Music Review: Marianas Trench “Pop 101”

I’ve recently started to put Marianas Trench back into rotation on my iPod and I was struck again by their song “Pop 101.” This isn’t a particularly new song of theirs—it was a single they released in 2014—but each time I listen to it I’m struck by both how clever it is and how true the lyrics are. For anyone scratching their heads and wondering who the heck I’m talking about, Marianas Trench is a Canadian band named after the deepest part of the ocean, Marianas Trench. Their music is often described as pop punk. To date, they’ve released 4 full length albums and have won a few awards.

“Pop 101” is exactly what you might think it is based on the title—a song, quite literally explaining how to create a pop song. With a catchy dance beat it’s easy to get caught up in the music and ignore the words but if you listen closely, lead singer Josh Ramsey, is actually taking a jab at the Top 40 format and how much of pop music today follows the same recycled formula. Similar to the videos on YouTube that show viewers how these 20 (or more) popular songs are created using the same 4 chords (usually C, Em, D, and G), Marianas Trench lays out the formula behind a Top 40 hit from start to finish. Some examples from the song:

The chords are 1, 4, 6, 4/ Now I’m talking familiar/ Harmony in 3rd’s not 4th’s/ We’ll take you into the pre-chorus

Here’s some words you should know/ Like DJ never let me go/ Or shots and then we’ll lose control/ Or baby, baby, baby, baby

Some things just go together like/ Higher, desire, and fire

In just over 4 minutes, the band manages to cram in just about every cliché of pop music there is into one space. There also seems to be subtle references to specific super popular songs such as Justin Timberlake’s “Sexy Back”, LMFAO’s “Shots feat. Lil Jon”, Justin Bieber’s “Baby” and the unique enunciation and auto tune reminiscent of Kesha’s early work. In fact, it seems that perhaps the only cliché that may have been left out is something that’s been dubbed the “millennial whoop” which has become increasingly popular in pop music in the last five to seven years.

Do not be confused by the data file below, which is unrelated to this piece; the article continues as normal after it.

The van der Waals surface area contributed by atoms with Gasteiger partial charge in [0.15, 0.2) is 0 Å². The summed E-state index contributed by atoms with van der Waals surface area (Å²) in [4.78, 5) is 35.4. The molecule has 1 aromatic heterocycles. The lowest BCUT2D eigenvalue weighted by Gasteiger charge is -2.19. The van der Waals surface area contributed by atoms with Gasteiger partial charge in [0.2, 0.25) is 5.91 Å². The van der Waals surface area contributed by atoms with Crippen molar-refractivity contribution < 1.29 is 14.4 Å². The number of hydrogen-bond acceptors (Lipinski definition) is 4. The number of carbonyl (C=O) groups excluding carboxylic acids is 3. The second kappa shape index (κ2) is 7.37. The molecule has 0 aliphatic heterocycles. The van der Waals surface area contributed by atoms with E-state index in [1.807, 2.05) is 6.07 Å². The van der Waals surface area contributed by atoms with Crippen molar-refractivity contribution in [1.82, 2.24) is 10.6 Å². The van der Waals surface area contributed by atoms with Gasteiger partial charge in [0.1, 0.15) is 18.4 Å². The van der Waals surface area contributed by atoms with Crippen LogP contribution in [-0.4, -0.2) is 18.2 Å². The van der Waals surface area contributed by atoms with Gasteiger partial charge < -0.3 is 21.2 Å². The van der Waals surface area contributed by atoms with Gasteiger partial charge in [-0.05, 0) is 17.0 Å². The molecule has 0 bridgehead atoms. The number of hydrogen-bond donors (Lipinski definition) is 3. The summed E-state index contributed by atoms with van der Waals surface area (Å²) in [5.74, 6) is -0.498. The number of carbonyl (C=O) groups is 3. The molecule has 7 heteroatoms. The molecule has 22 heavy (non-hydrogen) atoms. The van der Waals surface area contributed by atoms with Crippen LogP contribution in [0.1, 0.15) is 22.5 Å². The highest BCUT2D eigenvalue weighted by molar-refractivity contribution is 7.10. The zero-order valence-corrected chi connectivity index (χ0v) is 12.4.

Personally, I think this song is really clever. I love a song with a good beat and a catchy tune but I really love a song that has all that and can also make you think. It’s a pop song criticizing its own genre and pointing out just how recycled our favorite car jam songs are. Is this going to hurt the Top 40 formula that’s been in place for a few decades now? No. Is it going to make you stop listening to your favorite songs on the radio? Probably not. But is it going to make you take a step back and really think for a minute, comparing the truth of the lyrics in “Pop 101” to some of your favorite tracks? Perhaps. I don’t think that Marianas Trench set out with aspirations to change the way pop music is made with this song; I think they simply decided to lay out in layman’s terms (but in a catchy way to grab our attention) the identical similarities between most songs in the pop genre. Which should (hopefully) make you think. If these themes, chord patterns, and melodies are so repetitive, why do we keep coming back for more?

What do you guys think?

❤ Rachel



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